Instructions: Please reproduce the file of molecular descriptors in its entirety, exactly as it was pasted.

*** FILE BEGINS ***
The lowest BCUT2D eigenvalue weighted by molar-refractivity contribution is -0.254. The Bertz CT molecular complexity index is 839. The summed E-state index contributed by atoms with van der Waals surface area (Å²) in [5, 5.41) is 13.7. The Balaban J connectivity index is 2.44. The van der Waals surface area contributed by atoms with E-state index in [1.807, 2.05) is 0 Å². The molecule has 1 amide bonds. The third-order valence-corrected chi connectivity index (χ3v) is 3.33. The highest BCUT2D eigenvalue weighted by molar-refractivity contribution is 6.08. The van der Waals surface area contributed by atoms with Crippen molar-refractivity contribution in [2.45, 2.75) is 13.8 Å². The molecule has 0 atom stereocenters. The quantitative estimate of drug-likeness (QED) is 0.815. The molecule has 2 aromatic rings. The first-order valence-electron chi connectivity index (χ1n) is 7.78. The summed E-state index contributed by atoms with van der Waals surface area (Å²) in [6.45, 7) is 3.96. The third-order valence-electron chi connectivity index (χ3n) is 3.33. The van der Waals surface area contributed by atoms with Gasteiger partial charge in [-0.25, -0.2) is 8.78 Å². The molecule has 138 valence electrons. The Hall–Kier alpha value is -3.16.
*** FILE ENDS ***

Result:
The lowest BCUT2D eigenvalue weighted by molar-refractivity contribution is -0.254. The Bertz CT molecular complexity index is 839. The summed E-state index contributed by atoms with van der Waals surface area (Å²) in [5, 5.41) is 13.7. The Balaban J connectivity index is 2.44. The van der Waals surface area contributed by atoms with E-state index in [1.807, 2.05) is 0 Å². The molecule has 1 amide bonds. The third-order valence-corrected chi connectivity index (χ3v) is 3.33. The highest BCUT2D eigenvalue weighted by molar-refractivity contribution is 6.08. The van der Waals surface area contributed by atoms with Crippen molar-refractivity contribution in [2.45, 2.75) is 13.8 Å². The molecule has 0 atom stereocenters. The quantitative estimate of drug-likeness (QED) is 0.815. The molecule has 2 aromatic rings. The first-order valence-electron chi connectivity index (χ1n) is 7.78. The summed E-state index contributed by atoms with van der Waals surface area (Å²) in [6.45, 7) is 3.96. The third-order valence-electron chi connectivity index (χ3n) is 3.33. The van der Waals surface area contributed by atoms with Gasteiger partial charge in [-0.25, -0.2) is 8.78 Å². The molecule has 138 valence electrons. The Hall–Kier alpha value is -3.16.